Kurt's Historic Sites

Clover and Henry Adams

Henry Adams

Interment LocationVisited 
Washington, D.C.August 6, 2015 

Photographed August 6, 2015.

Known unofficially as Grief, the Adams Memorial at Washington’s Rock Creek Cemetery was created by sculptor Augustus Saint-Gaudens. The acclaimed artist was hired by historian Henry Adams to commemorate his late wife, photographer Marian “Clover” Adams. In December 1885, Mrs. Adams had committed suicide by ingesting the very chemicals she used to develop pictures. An exhibition label from the Smithsonian American Art Museum explains that Henry Adams wished for Saint-Gaudens’s commission to “express the Buddhist idea of nirvana, a state of being beyond joy and sorrow. In Adams’s circle of artists and writers, the old Christian certainties seemed inadequate after the violence of the Civil War, the industrialization of America, and Darwin’s theories of evolution. Saint-Gaudens’s ambiguous figure reflects the search for new insights into the mysteries of life and death. The shrouded being is neither male nor female, neither triumphant nor downcast. Its message is inscrutable. Clover’s gravesite in Rock Creek Cemetery in Washington, D.C. quickly became a tourist attraction, but Adams resisted all attempts to sentimentalize the memorial as a symbol of grief.”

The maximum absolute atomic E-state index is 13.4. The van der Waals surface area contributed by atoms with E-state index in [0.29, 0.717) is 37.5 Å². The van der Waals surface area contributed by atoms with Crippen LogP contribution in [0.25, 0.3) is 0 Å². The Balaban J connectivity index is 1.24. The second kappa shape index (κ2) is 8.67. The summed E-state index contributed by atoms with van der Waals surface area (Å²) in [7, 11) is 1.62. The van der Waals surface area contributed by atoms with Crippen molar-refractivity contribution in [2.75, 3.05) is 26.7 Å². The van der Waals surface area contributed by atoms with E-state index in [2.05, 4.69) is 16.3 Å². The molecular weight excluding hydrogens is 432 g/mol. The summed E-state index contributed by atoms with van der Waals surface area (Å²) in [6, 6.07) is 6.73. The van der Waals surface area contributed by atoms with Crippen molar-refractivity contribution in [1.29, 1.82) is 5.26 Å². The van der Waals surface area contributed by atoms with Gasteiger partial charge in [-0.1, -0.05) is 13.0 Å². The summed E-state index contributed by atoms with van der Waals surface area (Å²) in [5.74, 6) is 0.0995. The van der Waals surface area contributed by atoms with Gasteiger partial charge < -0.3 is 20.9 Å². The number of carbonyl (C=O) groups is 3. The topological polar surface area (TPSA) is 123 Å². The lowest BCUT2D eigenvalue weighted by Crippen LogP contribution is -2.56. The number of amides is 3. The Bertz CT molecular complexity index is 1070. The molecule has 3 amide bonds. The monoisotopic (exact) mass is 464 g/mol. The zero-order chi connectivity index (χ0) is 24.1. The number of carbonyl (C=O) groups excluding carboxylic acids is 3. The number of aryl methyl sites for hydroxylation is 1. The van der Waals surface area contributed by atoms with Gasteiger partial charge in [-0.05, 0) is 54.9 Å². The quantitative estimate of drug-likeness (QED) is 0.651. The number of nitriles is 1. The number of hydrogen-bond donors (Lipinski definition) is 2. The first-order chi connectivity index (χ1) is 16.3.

Fast Facts

Born: February 16, 1838 in Boston, Massachusetts

Spouse: Marian Hooper “Clover” Adams (m. 1872-1885)

Pulitzer Prize for Biography: The Education of Henry Adams (1919)

Died: March 27, 1918 in Washington, D.C.

Age: 80

Interment: Rock Creek Cemetery, Washington, D.C.

"Your letter of Novr. 22 reached me here two days ago. As I returned from my father's funeral. By the way, please overlook any slight signs of flagging gaiety you may notice in my style. During the last eighteen months I have not had the good luck to attend my own funeral, but with that exception I have buried pretty nearly everything I lived for; and at times I have had to make some effort in order to be as gay as one would wish."
- Henry Adams
December 5, 1886, in a letter to his friend, Anne Palmer Fell
Photographed November 29, 2022.

Freedom Plaza, situated in the northwest quadrant of Washington, D.C., is decorated with stones engraved with statements made about the city by historical figures. One quotation originates from an 1877 letter written by Henry Adams to his friend, lawyer Charles Milnes Gaskell. Adams wrote of the capital, “One of these days this will be a very great city if nothing happens to it.”

Sources Consulted and Further Reading

Smithsonian American Art Museum. “Adams Memorial.” Accessed September 10, 2022. https://americanart.si.edu/artwork/adams-memorial-21528.

Winner, Viola Hopkins. “Henry Adams and Lafayette Square, 1877-1885.” Virginia Quarterly Review 62, no. 3 (1986). https://www.vqronline.org/essay/henry-adams-and-lafayette-square-1877-1885.

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